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VAT Invoicing

By In Blog, VAT On October 28, 2016


With Halloween just around the corner, the most frightening thought to small businesses and sole traders is the upcoming VAT return. VAT invoices, rates and credits – it’s the stuff of a true nightmare realm.

So what exactly is VAT? What needs to be included in a valid VAT invoice? And what is the difference between zero-rated and VAT exempt?

 

Value Added Tax (VAT)

Value Added Tax (VAT) is a European tax on consumer spending. You are required register for VAT if you have sales of goods exceeding €75,000 or sales of services of €37,500.

The rates of VAT applicable in Ireland are:

Rate Example
Zero-Rated Exports, children’s clothing and footwear and certain food and drinks
4.8% Supply of livestock.
9% Restaurants and catering, and certain tourism supplies.
13.5% Cleaning, maintenance and certain fuels.
23% Standard rate which applies to any taxable supply not covered by an above rate.

It could be said that Revenue employs business owners and sole traders like unpaid tax-collectors through the use of VAT returns. Depending on your circumstances Revenue may require you to make bi-monthly, tri-annual, bi-annual or annual VAT returns.

The idea behind VAT is that only the final customer actually pays it. To enable this suppliers receive input and output VAT credits. Suppliers must declare the amount of VAT they collected on sales (output credit) on their VAT return, however if they have paid VAT on business related purchases they are entitled to claim an input credit for that amount. The net effect of this means they will either have:

  1. VAT Payment – The amount of VAT you collected on sales is greater than the amount of VAT spent on business related purchases.
  2. VAT Refund – The amount of VAT you collected on sales is less than the amount of VAT spent on business related purchases.

 

VAT Invoices

Issuing incorrect VAT invoices can be a costly error, legislation provides for fines of €4,000 payable per incorrect invoice. The following information must be shown on a VAT invoice for it to be deemed valid:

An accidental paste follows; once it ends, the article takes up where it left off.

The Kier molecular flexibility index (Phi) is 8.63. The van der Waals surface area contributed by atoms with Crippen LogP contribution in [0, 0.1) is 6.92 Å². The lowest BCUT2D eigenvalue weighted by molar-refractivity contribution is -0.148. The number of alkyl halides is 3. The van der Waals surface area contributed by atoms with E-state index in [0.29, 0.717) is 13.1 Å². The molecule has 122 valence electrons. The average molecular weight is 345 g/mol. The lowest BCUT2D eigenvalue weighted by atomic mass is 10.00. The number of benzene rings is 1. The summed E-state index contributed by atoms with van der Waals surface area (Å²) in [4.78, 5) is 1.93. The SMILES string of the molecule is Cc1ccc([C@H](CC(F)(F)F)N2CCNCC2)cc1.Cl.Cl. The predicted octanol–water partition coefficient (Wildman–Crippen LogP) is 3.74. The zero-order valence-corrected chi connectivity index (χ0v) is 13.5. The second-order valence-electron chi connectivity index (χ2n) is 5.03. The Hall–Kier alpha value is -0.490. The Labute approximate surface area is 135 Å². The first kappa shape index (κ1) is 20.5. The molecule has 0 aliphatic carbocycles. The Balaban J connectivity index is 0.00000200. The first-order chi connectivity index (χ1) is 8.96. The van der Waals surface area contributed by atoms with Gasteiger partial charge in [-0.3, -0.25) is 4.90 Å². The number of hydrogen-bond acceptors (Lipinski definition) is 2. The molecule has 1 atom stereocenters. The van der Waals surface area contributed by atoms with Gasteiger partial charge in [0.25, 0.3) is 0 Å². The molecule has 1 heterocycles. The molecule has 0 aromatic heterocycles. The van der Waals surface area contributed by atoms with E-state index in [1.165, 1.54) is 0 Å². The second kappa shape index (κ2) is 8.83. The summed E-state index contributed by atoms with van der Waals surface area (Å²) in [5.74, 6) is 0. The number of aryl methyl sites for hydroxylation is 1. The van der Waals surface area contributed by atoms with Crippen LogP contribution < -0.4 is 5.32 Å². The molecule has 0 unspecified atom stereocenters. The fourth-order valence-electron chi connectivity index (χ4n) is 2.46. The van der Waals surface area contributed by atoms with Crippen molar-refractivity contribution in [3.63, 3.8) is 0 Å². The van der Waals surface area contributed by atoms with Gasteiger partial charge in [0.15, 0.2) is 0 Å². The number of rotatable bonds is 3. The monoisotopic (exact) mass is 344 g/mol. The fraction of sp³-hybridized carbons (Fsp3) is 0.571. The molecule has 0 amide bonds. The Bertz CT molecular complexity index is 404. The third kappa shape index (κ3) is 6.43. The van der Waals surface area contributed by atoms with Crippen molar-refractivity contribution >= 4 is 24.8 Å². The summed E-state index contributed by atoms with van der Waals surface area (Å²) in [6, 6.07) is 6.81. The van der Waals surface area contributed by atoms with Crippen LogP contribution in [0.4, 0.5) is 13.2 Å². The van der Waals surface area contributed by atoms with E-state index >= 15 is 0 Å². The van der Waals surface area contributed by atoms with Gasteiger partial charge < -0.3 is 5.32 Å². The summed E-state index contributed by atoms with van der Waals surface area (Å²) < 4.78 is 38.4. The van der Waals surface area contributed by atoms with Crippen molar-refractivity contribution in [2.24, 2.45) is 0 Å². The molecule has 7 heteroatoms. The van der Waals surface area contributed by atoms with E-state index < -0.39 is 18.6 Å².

• The date of issue of the invoice;
  • A sequential number that uniquely identifies the invoices;
  • The supplier’s full name, address and VAT registration number; and
  • The purchaser’s full name and address.

In the case of a “reverse charge” supply of goods or services to a VAT registered customer in another EU Member State the following information is also required:

  • The customer’s VAT number;
  • An indication that the “reverse charge” applies;
  • The quantity/volume of goods;
  • The date the goods or services were supplied;
  • The unit price exclusive of VAT (including any discounts or price reductions);
  • A description of the goods or services;
  • The consideration exclusive or VAT;
  • The rate(s) of VAT; and
  • The amount of VAT (at each rate if more than one applies).

 

Zero-Rated versus VAT Exempt

While it is a common mistake to think that zero-rated and VAT exempt are one-in-the-same, there is one significant difference, which has seen many individuals incorrectly over-claiming VAT credits.

Zero-rated VAT means that a supplier is required to charge VAT on sales at 0%. Therefore because the supplier is charging VAT on sales they are entitled to claim VAT on their purchases, even though they do not generate any actually VAT on sales.

VAT exempt on the other hand means the supplier is not required to charge VAT at any rate on sales, and thus is not eligible to reclaim the VAT on their purchases.

Ensuring that you and your company are VAT compliant can alleviate the fear of filing VAT returns. So this Halloween don’t let the thought of VAT send shivers down your spine. If you need any help or advice in relation to your VAT return please don’t hesitate to contact a member of our team, here,  who will be happy to help.

 

Images: Shutterstock



About the Author

Peter Roberts

A Commerce graduate of UCC and a Fellow of the ACCA. Peter has worked with progressive owner manager businesses for over 25 years. He has gained experience from working in professional practices in both Ireland and the UK, culminating in the establishment of his own practice in 1997. Peter specialises in providing corporate compliance protection and assisting clients with the development of their business. Peter believes that high value can be provided to clients in helping them to structure the future development of their business.

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